As explained in some of my previous articles here, our joints are powerful energy source. And one of the way to tap into this source is joint-opening. In all exercises of internal martial art, chi kung and meditation, our mind is to relax so that our breathing muscles and/or bodily movements can gently open and close our joints to liberate the stored energy. Nano-movements are minute movements localized at the joints to liberate energy.
A meditative mode of mind is a pre-requisite. A highly focused meditative mind (and possibly with autosuggestion of being possessed), broad brush movements (rather than the more difficult nano-version) are good enough to induce massive liberation of chi energy in our joints (primarily our pelvic and shoulder joints). In Qing Dynasty this method was particularly common in China's Shandong province, which led to the Boxer rebellion and the invasion of the European Imperial powers in late Qing. Nowadays, a lighter version of this Boxer stuff is still practised as spiritual combat (神打) and self induced chi kung (自發功). I am not referring to these practices.
Recently I came across a video by a HK Chen-style tai chi master demonstrating his version of tai chi nei gong. During the past decades, masters from different internal disciplines are opening their practices to the public, and put up video for free in the internet, with detail explanations. An overflow of information rather than a lack of information. The problem is to digest rather than begging for food! Good for the humble and painstaking practitioners, bad for folks seeking secret formula to solve all their practice problem. In the internal arts, it is not "No pain, no gain". It is "Practice, patience, practice and patience". Any way this master, whom I found have many interesting points to share (and for viewers to digest), started shaking his body to generate chi! A more controlled movement, but from my perspective it resembles more self-induced than nano.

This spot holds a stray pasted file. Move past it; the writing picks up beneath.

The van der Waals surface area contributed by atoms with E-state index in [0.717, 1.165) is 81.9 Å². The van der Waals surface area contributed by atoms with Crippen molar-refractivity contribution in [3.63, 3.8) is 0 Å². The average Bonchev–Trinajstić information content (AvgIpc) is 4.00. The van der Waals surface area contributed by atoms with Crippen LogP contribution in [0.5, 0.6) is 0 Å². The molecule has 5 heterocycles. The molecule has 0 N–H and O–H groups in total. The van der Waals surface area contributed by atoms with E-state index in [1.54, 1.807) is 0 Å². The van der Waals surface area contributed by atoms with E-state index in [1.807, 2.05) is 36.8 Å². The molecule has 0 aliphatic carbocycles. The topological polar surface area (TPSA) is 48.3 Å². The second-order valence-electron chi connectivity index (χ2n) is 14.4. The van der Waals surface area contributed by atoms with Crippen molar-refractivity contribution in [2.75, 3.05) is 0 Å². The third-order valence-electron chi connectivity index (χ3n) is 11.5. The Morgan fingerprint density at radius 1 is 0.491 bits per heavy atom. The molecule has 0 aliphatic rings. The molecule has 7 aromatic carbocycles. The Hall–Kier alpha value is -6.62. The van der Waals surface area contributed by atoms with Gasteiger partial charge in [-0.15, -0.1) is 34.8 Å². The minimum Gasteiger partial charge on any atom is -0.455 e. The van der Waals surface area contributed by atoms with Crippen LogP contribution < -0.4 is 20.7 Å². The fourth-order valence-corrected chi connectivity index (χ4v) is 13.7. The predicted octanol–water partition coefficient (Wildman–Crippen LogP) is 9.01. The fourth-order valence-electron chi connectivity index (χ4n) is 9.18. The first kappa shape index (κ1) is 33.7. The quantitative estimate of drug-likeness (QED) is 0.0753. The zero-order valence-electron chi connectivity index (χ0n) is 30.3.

The most important teacher using the nano-method is master Wang Xiangzai, a famous internal martial artist whose understood and took from many internal arts and was able to digest and reinvent old techniques. The traditional tai chi method is a rocking movement from arrow stance to seated stance in a continuous process. It is interesting to note that different students of Wang used different methods of nano-movements. Clearly master Wang had experimented with different methods and tried them on his students at different periods of time. Master Wang's teachings in nano-movement and other techniques changed during his teaching life, not necessarily the later the better, all changes enriched his teachings. He even changed the name of his style during his life time: he originally learned XingYi(形意）. Then he incorporated techniques from other martial arts and created his own style: YiQuan (意拳）. Later he changed YiQuan's name to DaChengQuan (大成拳literally translated as Major Achievement Style).
In master Wang's practice, nano-movements are executed in combat stance. I would like to show two variations below:
- Testing jing in six directions (六面爭力摸勁) - with a focused mind, a student is to do nano movements in six directions (up/down, front/back, in/out - some add left/right to make eight directions), finding points of maximum resistance at minute points at his joints with a focused mind. The result is like a floating joint in the socket.
- Front back rocking - it is similar to tai chi's rocking movement but the movements here will be more minute, and therefore it is more difficult to practice but if practised correctly the result will be better.
Ref: First article - Second article
|Classic combat stance by a DaChengQuan master - Wang Xuanjie|